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Critical Digital Pedagogy in the Platform Society  

Earl Aguilera and Christina Salazar

The term “critical digital pedagogy” has been used to describe a broad range of approaches to teaching and learning rooted in critical theory, digital cultural studies, and the liberatory education promoted within schools of critical pedagogy since the 1960s. References to critical digital pedagogy began to appear in published scholarly literature in the early 2000s as a response to the expansion of neoliberal ideologies and policies in an age of proliferating digital and networked technologies. These shifts in technological, economic, and social organization have since become collectively described as the “platformization” of society, driven by processes such as datafication, commodification, and algorithmic selection. In response to concerns about the neoliberalization, dehumanization, and platformization of education specifically, the emergent field of critical digital pedagogy has coalesced into a community of educators, designers, and theorists with an international scope, though the majority of published scholarship originates from the United States and the European Union. While the approaches and methods that the proponents of critical digital pedagogy engage with are varied, three broad families of practice include critical instructional design, humanizing online teaching and learning, and digital ungrading. Following earlier traditions of critical pedagogy, practitioners in the field of critical digital pedagogy find themselves grappling with critiques of their approaches as overly politicized, ideologically driven, and pragmatically limited. Open issues in the field include the expanding role of machine learning and artificial intelligence, the role of political activism beyond the classroom, and the addressing of intersections between race, class, and other dimensions of identity within a critical framework.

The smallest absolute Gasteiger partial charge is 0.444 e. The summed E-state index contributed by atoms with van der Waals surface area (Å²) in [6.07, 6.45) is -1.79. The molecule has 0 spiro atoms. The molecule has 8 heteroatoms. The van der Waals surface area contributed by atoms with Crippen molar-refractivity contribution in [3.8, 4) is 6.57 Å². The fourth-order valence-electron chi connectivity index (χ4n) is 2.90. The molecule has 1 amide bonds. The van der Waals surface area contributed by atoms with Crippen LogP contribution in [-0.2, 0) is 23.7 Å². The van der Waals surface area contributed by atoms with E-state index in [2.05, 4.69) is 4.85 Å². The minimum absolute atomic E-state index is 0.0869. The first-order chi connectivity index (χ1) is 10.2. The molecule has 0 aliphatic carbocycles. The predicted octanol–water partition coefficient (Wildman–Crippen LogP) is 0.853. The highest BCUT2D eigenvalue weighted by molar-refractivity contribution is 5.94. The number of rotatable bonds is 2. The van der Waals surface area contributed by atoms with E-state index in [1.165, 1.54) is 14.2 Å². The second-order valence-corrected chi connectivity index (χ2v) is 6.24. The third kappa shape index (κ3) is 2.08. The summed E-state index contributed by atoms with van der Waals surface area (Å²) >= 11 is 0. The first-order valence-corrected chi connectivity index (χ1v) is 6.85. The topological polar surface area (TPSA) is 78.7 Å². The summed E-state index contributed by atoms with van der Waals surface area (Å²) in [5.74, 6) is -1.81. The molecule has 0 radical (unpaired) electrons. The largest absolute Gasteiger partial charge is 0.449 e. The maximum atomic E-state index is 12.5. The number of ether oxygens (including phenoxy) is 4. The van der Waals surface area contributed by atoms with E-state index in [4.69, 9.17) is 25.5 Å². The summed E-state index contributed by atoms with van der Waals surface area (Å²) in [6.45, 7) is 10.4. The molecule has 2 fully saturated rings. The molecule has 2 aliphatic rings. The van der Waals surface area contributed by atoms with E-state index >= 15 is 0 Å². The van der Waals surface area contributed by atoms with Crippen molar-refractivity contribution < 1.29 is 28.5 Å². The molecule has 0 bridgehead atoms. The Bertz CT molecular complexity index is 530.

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Curriculum in a Third Space  

Hongyu Wang and Jo Flory

Curriculum in a third space has become an important theory in the field of curriculum studies in the postcolonial and postmodern context, in which new approaches to social and cultural differences in education have been developed. Curriculum and education in the early 21st century face the challenging tasks of responding in a time of uncertainty, complexity, paradoxes, and crisis: How do educators navigate the central relationship between the knower and the known while both are destabilized in a postmodern condition? What are curricular responses to the issue of identity, difference, and power relationships at schools in order to carve out alternative pathways beyond dualistic either/or thinking? How can differences and tensions be transformed into productive sites for curriculum and pedagogical creativity? The notion of the third space characterized by the alterity of psychical and social difference, the necessity for cultural translation, and the creativity of dynamic hybridity, addresses such critical questions. Curriculum in a third space embraces creative tensionality, decentering and estrangement, and making passages in the midst of hybridity. Translating between the planned curriculum and experienced curriculum mobilizes the highly contested site of identity, difference, and community into an ongoing process of attending to the language of the (maternal) other, building connections between the human subject and the academic subject, and nurturing a curriculum community that welcomes the stranger. As the notion of a third space is often formulated in intercultural, transnational, and global situations, internationalizing curriculum studies becomes a movement of differentiating and passaging within, between, and among the individual, the local, the national, and the global in a third space. Aligned with such a vision of curriculum, a pedagogy of a third space is also set in motion by hybrid resistance, openness to displacement, and fluid interdisciplinary collaboration. Pedagogies in specific subject areas open up third possibilities through building dynamic relationships between school knowledge and home experiences, transforming pedagogical relationships, and navigating blended classrooms of face-to-face and digital interactions.